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Supposed to be an antidote against lightning, because it was the tree of Apollo. Hence Tibeʹrius and some other of the Roman emperors wore a wreath of bay as an amulet, especially in thunder-storms. (Pliny.)

Reach the bays—

Iʹll tie a garland here about his head;

ʹTwill keep my boy from lightning.”

The withering of a bay-tree was supposed to be the omen of a death.

“ʹTis thought the king is dead. Weʹll not stay—

The bay-trees in our country are withered.”

Shakespeare: Richard II., ii. 4.

Crowned with bays, in sign of victory. The general who obtained a victory among the Romans was crowned with a wreath of bay leaves.

Bay. The reason why Apollo and all those under his protection are crowned with bay is a pretty fable. Daphnē, daughter of the river-god Penēos, in Thessaly, was very beautiful and resolved to pass her life in perpetual virginity. Apollo fell in love with her, but she rejected his suit. On one occasion the god was so importunate that Daphnē fled from him and sought the protection of her father, who changed her into the bay-tree. The gallant god declared henceforth he would wear bay leaves on his brow and lyre instead of the oak, and that all who sought his favour should follow his example.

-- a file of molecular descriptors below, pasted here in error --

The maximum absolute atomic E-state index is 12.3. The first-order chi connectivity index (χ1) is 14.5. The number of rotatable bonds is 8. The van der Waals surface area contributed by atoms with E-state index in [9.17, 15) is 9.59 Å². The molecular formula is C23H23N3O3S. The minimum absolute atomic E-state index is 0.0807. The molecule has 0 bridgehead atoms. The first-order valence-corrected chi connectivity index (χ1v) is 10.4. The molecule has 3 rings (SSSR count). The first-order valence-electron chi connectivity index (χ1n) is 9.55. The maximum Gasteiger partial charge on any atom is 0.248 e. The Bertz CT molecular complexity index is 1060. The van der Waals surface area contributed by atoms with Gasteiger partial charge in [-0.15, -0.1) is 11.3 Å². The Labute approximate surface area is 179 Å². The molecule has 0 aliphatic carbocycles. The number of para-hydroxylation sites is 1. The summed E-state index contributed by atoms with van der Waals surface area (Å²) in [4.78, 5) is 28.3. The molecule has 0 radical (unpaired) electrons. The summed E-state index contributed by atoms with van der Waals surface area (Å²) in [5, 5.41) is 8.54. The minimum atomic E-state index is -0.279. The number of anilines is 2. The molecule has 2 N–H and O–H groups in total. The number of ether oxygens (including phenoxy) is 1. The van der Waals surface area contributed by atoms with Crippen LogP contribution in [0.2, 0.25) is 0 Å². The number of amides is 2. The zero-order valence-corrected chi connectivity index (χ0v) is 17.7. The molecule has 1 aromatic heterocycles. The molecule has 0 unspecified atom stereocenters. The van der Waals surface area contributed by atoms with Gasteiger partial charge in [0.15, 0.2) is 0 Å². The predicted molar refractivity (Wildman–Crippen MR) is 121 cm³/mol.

The Queen’s Bays. The 2nd Dragoon Guards; so called because they are mounted on bay horses. Now called The Queen’s.

Bay. The colour of a horse is Varro’s equus badius, given by Ainsworth as, “brown, bay, sorrel, chestnut colour.” Coles gives the same. Our bayard; bright bay, light bay, blood bay, etc.

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Entry taken from Dictionary of Phrase and Fable, edited by the Rev. E. Cobham Brewer, LL.D. and revised in 1895.

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